The fiasco that was to be a Star Wars-themed museum nestling Lake Michigan demonstrated a little discussed fact – the uber rich don’t think like the rest of us.
When George Lucas, creator of Star Wars and his Chicago-bred wife initially proposed the 300,0000 square foot edifice approximately two years ago they sought the blessings of Mayor Rahm Emanuel, which turned out to be mistake number one.
Of course there was no doubt the mayor could put the proper spin on why the museum was the best thing to come to Chicago since Lake Shore Drive, and that he knew what numbers to toss regarding how many jobs would be created. He and his predecessor Mayor Richard M. Daley had gone through this drill countless times.
However, long before preservationists and Friends of the Park turned thumbs down on the lakefront locations, Mr. Emanuel’s hubris killed the deal. Had the second-term mayor told Mr. Lucas and Ms. Hobson he wanted to check with his constituents first; we might be talking groundbreaking, instead of the project looking for another city. The mayor assumed because he gave the deal the green light there was nothing to which to object. Oh was he wrong.
The certainty of the museum bore a familiar smell of Chicago having a lock on the 2016 Olympics. We all remember how that went, promises of jobs, land acquisition, major investments in Chicago. So the Star Wars museum smelled like de ja vu Had the mayor accepted that, along with the fact lots of people had a sour taste from the Olympics, he would have known his Star Wars edict wasn’t sufficient.
Mr. Emanuel should have advised Ms. Hobson and Mr. Lucas to shy away from the rich and powerful for a minute and venture out into the land of the little people. They should have hosted receptions at the South Shore Cultural Center, town hall meetings on the West Side at St. Mel-Providence, Franklin Park Fieldhouse; go back “out south” to the Harold Washington Center and the Kroc Center. Every place people were talking about how Chicago was hoodwinked by Mr. Daley and the Olympics the Star Wars team should have been there, explaining how their project would be vastly different, specifically what jobs would be created and how long they would last.
They chose to rely on a mayor who was already wounded from having to be in a runoff election for the first time in decades. They chose to tell the citizens how good it would be for them rather than ask any everyday people what would be good for them. The community benefits of this billion-dollar project just weren’t evident or articulated from day one. Couple that with the reality that credibility is not one of the incumbent mayor’s strong suits, and it is impossible to see how the museum was ever going to become a reality.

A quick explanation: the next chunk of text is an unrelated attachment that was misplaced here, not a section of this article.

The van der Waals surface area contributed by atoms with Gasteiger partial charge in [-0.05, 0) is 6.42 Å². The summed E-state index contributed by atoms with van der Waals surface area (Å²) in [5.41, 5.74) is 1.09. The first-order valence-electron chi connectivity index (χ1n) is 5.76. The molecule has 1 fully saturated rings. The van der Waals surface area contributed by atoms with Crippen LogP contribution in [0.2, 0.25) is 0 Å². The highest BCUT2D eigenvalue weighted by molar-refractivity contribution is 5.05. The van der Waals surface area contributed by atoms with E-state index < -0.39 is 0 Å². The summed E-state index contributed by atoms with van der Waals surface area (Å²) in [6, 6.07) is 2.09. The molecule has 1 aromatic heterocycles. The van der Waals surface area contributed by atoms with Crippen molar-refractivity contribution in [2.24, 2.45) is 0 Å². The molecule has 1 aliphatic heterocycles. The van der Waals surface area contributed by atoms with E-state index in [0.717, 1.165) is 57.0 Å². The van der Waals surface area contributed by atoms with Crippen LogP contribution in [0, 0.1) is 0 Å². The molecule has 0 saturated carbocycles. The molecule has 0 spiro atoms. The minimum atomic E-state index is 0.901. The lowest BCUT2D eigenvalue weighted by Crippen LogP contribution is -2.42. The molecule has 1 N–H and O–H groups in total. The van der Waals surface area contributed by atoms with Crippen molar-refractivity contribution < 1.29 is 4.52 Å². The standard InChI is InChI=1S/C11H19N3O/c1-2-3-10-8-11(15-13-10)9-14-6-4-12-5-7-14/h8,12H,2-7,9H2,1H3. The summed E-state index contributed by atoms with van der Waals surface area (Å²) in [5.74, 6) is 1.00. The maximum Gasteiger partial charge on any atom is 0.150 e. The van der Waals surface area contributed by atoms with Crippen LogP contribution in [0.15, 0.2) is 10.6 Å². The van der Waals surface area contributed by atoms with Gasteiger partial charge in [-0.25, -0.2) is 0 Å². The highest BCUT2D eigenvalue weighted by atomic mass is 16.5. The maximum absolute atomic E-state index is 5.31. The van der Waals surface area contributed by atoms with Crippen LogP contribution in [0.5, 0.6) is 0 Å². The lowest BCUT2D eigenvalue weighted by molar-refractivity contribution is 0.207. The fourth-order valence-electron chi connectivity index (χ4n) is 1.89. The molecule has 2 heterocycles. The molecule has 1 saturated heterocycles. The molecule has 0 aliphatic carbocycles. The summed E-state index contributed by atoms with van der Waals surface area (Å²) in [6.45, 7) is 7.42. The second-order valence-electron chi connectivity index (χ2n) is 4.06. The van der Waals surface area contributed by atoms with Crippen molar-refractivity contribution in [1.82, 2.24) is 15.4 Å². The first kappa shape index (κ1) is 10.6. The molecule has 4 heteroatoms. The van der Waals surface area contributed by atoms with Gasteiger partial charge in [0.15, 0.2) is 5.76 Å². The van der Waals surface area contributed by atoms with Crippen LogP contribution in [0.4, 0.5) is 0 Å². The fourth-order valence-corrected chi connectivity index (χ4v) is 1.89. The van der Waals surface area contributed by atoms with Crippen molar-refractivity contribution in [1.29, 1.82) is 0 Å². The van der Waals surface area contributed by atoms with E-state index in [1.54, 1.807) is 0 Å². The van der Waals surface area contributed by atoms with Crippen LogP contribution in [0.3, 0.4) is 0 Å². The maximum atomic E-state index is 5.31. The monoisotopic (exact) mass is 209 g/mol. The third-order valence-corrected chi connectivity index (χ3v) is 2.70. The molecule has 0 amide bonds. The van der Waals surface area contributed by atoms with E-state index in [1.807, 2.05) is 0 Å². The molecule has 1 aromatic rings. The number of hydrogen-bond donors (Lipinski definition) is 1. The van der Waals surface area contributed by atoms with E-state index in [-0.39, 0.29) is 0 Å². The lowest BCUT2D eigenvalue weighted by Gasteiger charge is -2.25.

Everyone associated from the early stages with the idea of the lakefront museum underestimated the value of a buy-in from the general public. Citizen input could have helped fine-tune all of the parameters of the project and possibly grease the skids for the facility going in Lucas’ preferred location.
Emanuel, more so than the city, has suffered a loss here. The mayor has been short on successes he can point to. Those are critical if he chooses to pursue a third. term. All indicators are he will despite the close race with Cook County Commissioner Jesus “Chuy” Garcia last year.
During his re-election bid, the mayor made a commercial that offered “maybe I talked when I should have been listening.” The Star Wars Museum project was definitely one of those times. He not only didn’t listen, he refused to ask.
After learning the Friends of the Park, a non-profit organization deemed the stewards of the parks and other public spaces, Ms. Hobson blasted the organization and pointed to two years of hard work now being wasted because of the Friends. In what amounted to a tirade
Melody Hobson shares outrage, the St. Ignatius College Prep grad fell short in explaining exactly how her project was uplifting to the city’s African-American and Latino children. Had the incumbent and the billionaires gone to the people first with answers to most conceivable questions, and an adaptive mindset, the chances are much better the museum would be well on its way.